8 Striking Lost Cities and Structures Reclaimed by Nature | History Hit

8 Striking Lost Cities and Structures Reclaimed by Nature

Harry Sherrin

22 Mar 2022
A composite image of Houtouwan in China (L) and Angkor Wat in Cambodia (R).
Image Credit: L: Joe Nafis / Shutterstock.com. R: DeltaOFF / Shutterstock.com

Over the course of human history, countless thriving cities have been lost, destroyed or deserted. Some were swallowed up by rising sea levels or flattened by natural disasters, while others were razed by invading forces. On occasion, cities were simply abandoned by their inhabitants who deemed it too difficult or draining a place to call home.

But what happens when a city is left eerily abandoned, its homes and buildings still standing without anybody to call them home? Nature takes over. Moss coats crumbling buildings, sand dunes swallow up whole houses and trees and animals clamber over once busy walkways.

From a former mining town swallowed up by the Namib desert to a rabbit-infested Japanese island, here are 8 historic cities and settlements that have been reclaimed by nature.

1. San Juan Parangaricutiro, Mexico

San Juan Parangaricutiro church, covered with lava from the Paricutin volcano. Michoacan, Mexico.

Image Credit: Esdelval / Shutterstock

On 20 February 1943, the ground near the Mexican settlement of San Juan Parangaricutiro started to shake, ash began to fill the air, and the town’s church bells started to ring uncontrollably. A nearby volcano, Parícutin, was erupting. Lava began to flow, making its way into the surrounding fields. Thankfully, the people of San Juan Parangaricutiro managed to evacuate before the lava hit – which took around a year after the initial eruption – and nobody there was killed.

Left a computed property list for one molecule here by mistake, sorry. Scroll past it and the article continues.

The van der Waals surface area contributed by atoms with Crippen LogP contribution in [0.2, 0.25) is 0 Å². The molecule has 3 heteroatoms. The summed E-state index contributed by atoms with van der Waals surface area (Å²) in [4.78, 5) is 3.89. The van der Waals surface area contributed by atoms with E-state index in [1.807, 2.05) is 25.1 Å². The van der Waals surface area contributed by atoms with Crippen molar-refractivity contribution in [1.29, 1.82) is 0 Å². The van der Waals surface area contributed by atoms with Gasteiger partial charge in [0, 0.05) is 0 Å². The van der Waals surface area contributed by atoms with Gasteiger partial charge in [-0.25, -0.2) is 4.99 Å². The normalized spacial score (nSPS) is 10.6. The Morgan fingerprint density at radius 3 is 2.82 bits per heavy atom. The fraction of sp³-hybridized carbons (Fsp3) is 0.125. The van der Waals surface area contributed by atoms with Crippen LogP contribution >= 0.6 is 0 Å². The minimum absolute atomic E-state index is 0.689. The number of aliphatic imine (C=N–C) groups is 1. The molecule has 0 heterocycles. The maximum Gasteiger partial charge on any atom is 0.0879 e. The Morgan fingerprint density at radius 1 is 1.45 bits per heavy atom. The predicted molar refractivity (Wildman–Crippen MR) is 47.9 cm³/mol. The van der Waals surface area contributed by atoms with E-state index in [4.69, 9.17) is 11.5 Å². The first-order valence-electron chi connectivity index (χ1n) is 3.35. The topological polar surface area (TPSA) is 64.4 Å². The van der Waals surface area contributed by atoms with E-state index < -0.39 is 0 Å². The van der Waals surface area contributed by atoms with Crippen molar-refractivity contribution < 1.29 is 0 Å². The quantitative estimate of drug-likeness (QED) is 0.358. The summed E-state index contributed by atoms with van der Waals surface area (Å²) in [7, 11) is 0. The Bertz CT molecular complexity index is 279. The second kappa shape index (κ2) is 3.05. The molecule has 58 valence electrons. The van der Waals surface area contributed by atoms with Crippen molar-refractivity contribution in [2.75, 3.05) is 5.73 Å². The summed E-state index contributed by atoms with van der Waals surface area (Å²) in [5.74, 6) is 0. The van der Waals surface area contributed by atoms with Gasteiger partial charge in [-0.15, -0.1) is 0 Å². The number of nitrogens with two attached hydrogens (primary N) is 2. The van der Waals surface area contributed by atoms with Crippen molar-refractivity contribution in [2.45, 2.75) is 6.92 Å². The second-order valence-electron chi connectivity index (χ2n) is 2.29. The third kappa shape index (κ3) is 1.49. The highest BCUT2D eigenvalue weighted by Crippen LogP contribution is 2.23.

The town was devastated by the eruption, however, with its shops and houses consumed by the flow of molten rock. When the lava cooled and dried, the church’s spire was all that remained standing, towering over the blackened landscape. The people of San Juan Parangaricutiro then set about building a new life for them nearby, while their former home eventually grew into a popular tourist attraction. People from far and wide come to clamber over the rock to see San Juan Parangaricutiro’s resilient church spire and facade.

2. Valle dei Mulini, Italy

Old water mills in Valle dei Mulini, Sorrento, Italy.

Image Credit: Luciano Mortula - LGM / Shutterstock

Since as early as the 13th century, Italy’s Valle dei Mulini, which translates to Valley of Mills, was home to a number of prosperous flour mills that supplied the surrounding area with ground wheat. The mills were built at the bottom of a deep valley to make use of the stream that runs through its base.

Other industrial buildings soon followed the flour mills, with a sawmill and a wash house also constructed in the valley. But the flour mill was rendered obsolete when modern pasta mills began to populate the wider area. In the 1940s, the Valle dei Mulini’s buildings were abandoned, and they remain so to this day. They’re best viewed from Viale Enrico Caruso, from which visitors can peer down upon the once-thriving industrial plants.